An episiotomy, a cut in the pelvic floor during childbirth.

An episiotomy is a cut that is made in the perineal tissue during a vaginal delivery.

An episiotomy is a cut that is made, during a vaginal delivery, in the perineal tissue.
That is, the superficial skin/muscle and fatty tissue between the lower edge of the vagina and the anus.
Such a cut is made at an angle of 60°, precisely to prevent the woman from tearing from the lower edge of the vagina to the anus.

So a cut does damage the pelvic floor zone, but it is intended to make more room. In this way, you can avoid tearing deeper into important pelvic floor muscles (especially the sphincter muscles around the arse).

Scientifically robust guidelines show that an episiotomy
is a good and smart decision
in some women,
in some situations...

This will be the case in about 1 in 5 births, for instance if there is a risk of severe tearing or if it would be necessary to use a suction cup or forceps. Usually, the gynaecologist will anaesthetise the area locally and then make the cut. After delivery, everything is checked thoroughly. The gynaecologist checks the incision and any additional tears and sews the different layers of the pelvic floor back together nicely.

Recent scientific research shows

that giving pregnant women good and understandable information about
what the cut is exactly,
why it sometimes has to be made
and how it will heal,
has a very positive influence on the woman's experience .

Important scientifically substantiated findings that we would like to emphasise.
Pregnant women are all too aware that giving birth vaginally will be a challenge and may be difficult.
It is normal to feel a little anxious or stressed about this beforehand. That is why it is so important that you know what the possible options are.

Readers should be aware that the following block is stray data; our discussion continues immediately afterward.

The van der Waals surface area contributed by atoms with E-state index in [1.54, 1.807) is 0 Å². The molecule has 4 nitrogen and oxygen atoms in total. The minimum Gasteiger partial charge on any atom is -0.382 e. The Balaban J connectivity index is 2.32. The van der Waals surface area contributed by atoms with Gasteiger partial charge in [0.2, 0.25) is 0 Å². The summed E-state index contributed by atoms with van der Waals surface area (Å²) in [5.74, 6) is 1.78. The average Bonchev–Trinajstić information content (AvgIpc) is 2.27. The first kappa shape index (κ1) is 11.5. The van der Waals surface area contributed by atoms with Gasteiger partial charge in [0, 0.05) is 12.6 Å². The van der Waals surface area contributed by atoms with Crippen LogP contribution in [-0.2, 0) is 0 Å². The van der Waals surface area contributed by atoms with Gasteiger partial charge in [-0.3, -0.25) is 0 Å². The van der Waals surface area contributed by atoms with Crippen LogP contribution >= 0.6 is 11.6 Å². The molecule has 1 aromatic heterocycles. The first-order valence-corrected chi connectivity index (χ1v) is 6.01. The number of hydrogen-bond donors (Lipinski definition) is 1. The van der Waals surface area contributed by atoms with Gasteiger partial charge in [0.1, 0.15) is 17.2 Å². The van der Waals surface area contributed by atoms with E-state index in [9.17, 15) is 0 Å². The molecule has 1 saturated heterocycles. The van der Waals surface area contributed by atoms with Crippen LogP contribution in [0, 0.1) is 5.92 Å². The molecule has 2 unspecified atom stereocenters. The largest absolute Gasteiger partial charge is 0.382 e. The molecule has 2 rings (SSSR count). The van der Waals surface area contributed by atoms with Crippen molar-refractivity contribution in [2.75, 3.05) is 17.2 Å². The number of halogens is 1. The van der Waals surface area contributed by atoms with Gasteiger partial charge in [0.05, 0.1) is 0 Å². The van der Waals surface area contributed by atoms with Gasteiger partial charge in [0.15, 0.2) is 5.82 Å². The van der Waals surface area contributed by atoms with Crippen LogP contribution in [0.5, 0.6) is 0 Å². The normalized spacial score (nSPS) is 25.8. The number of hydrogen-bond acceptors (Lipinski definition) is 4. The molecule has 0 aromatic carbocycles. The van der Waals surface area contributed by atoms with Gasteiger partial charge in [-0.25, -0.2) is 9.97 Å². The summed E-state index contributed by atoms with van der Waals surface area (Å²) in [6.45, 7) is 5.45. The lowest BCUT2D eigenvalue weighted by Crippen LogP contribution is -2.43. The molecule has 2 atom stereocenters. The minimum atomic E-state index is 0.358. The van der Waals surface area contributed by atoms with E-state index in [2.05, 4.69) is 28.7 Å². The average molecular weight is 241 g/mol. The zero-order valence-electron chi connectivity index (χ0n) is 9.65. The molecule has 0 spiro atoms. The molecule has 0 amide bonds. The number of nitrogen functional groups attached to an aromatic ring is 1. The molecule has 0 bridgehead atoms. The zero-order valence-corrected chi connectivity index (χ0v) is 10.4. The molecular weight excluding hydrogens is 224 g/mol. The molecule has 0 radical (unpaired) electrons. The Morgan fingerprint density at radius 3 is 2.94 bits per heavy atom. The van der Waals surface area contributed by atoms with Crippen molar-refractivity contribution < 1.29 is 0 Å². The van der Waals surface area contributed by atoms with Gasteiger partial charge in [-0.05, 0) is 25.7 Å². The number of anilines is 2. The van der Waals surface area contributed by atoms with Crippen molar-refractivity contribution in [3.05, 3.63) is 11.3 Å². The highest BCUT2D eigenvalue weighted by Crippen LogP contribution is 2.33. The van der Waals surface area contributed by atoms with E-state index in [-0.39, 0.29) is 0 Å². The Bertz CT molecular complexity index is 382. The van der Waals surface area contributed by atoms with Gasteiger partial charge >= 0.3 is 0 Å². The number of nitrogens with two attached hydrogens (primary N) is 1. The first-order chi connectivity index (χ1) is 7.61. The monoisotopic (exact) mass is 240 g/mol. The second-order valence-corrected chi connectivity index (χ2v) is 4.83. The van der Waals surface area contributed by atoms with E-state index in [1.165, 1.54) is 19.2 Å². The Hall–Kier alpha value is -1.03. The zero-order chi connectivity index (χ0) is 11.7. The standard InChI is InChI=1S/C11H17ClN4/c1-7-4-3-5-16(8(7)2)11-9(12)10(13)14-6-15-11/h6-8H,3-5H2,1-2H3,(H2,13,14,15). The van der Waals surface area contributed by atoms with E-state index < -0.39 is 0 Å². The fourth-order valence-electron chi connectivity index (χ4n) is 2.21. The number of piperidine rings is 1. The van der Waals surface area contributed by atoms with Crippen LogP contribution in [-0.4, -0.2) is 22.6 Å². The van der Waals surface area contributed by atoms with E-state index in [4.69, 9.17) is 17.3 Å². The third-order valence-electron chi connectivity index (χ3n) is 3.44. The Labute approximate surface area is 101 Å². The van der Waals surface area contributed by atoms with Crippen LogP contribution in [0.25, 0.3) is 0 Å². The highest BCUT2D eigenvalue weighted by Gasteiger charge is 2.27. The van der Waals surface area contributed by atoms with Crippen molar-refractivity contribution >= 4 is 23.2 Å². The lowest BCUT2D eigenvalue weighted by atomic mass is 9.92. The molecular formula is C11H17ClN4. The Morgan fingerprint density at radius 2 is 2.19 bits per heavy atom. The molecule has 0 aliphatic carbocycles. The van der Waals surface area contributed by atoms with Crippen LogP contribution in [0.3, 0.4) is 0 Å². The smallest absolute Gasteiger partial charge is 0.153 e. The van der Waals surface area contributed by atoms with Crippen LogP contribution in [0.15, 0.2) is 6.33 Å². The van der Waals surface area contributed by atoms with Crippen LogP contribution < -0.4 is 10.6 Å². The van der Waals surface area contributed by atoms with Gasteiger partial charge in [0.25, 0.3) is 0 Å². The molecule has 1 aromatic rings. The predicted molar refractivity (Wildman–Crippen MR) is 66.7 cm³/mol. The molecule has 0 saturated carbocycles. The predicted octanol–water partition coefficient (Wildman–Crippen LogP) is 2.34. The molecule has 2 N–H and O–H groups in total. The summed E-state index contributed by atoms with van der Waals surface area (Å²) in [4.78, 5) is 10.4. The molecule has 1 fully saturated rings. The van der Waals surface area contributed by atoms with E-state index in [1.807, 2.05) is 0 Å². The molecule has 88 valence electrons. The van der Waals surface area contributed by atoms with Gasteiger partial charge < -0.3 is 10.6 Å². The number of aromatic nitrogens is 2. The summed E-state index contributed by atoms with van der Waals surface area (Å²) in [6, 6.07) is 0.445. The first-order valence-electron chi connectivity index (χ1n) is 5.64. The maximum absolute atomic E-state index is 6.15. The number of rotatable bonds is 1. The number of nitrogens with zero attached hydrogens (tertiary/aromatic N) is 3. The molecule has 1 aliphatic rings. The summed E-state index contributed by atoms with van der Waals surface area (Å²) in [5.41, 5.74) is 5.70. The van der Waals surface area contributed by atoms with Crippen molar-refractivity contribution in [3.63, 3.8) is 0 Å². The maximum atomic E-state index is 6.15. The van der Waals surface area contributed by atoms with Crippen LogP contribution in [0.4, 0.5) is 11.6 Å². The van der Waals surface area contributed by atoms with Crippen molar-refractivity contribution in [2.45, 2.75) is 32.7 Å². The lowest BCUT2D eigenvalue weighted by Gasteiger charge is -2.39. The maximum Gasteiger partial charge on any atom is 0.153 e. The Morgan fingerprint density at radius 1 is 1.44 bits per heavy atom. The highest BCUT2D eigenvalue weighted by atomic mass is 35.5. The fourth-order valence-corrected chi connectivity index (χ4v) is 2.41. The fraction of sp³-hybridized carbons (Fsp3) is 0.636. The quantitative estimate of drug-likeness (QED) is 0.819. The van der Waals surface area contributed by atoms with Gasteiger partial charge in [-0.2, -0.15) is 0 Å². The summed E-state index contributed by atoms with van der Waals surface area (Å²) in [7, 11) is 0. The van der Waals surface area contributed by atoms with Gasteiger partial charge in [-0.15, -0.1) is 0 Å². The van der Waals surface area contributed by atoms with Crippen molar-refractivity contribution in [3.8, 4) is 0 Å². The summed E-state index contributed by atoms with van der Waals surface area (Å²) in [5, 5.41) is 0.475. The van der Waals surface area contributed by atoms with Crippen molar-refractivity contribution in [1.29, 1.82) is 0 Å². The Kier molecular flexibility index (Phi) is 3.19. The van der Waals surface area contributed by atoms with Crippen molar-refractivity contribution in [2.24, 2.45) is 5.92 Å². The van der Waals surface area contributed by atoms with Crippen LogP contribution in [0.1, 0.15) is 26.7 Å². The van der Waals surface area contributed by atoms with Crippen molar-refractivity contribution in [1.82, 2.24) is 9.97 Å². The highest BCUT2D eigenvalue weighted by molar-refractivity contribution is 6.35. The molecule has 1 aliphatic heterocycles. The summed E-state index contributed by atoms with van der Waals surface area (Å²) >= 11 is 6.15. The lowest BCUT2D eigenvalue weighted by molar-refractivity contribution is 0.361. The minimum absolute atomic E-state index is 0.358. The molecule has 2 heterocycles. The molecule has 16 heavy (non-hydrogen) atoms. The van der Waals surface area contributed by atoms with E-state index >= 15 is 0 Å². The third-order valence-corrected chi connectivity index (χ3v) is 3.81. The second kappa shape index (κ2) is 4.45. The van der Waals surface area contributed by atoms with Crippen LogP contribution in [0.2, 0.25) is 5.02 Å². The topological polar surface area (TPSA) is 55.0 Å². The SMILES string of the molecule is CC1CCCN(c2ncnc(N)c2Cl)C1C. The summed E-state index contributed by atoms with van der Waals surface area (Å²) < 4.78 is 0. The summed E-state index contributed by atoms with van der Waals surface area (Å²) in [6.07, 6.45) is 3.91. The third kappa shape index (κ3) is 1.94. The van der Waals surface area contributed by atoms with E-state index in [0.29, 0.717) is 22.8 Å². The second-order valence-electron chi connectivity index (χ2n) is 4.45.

"An episiotomy", "a cut" can sound quite scary when you think about cutting into your most intimate area.

But if you know in advance why it might be necessary (in some cases);
and that your doctor will only ask or do this to avoid other problems,
then you will be much more reassured.

Good information beforehand will therefore help you to control your fears a little better.
And hopefully help you to decide and accept what is the best decision for you at that very exciting moment.

After delivery, the scar (the suture) from a cut can sometimes feel awkward and cause pain for about two weeks. But this is also the case for women who did not have a cut or who did not tear. The pelvic floor is often swollen from the stretching of a vaginal birth and gives a kind of blue- spot feeling. It is normal for this area to take some time to heal. In the next blog, we will certainly give you more tips on how to best deal with this pain.
So be sure to discuss your questions in advance with your gynaecologist, midwife or physiotherapist.


More good and quality information, will help you to:
  • to better assess the possible options in advance,
  • reduce your fear of giving birth,
  • will help you feel calmer and more relaxed during childbirth,
... which can make childbirth easier!
... will help you to accept any complaints you may feel afterwards or at least to give them a temporary place...
Endless benefits!
An informed woman is worth two! And in this case, at least three!

Prof. Dr. Yves Jacquemyn, Department Head of Gynaecology and Obstetrics UZA
Hedwig Neels, Physiotherapist, Gynaecology and Urology UZA

Reference article:
Patient attitude and acceptance towards episiotomy during pregnancy before and after informationprovision: a questionnaire. AlexanderJ et al, IUJ, 2020.
DOI: 10.1007/s00192-019-04003-x


Also take a look at these

Read More

New UAntwerp cycling outfit helps advance research on saddle pain in women

More than 1,000 women testify. The numbers don't lie! The majority of women (96%) cycle around with complaints.
Oct 11, 2023
Read More

Research call for female cyclists!

Are you a woman who cycles athletically? As a recreational or professional? Then we need your help!
Mar 22, 2023
Read More

Pelvic floor ultrasound, Get to know your own pelvic floor better.

With a pelvic floor ultrasound, we literally bring your pelvic floor into focus! With 3D/4D ultrasound, we see live what your muscles look like, whether your organs are still properly suspended and supported and whether you are using that pelvic floor correctly.
Dec 26, 2022
Follow Us

We're on Instagram

instagram photo of coffee and food
instagram photo of lavender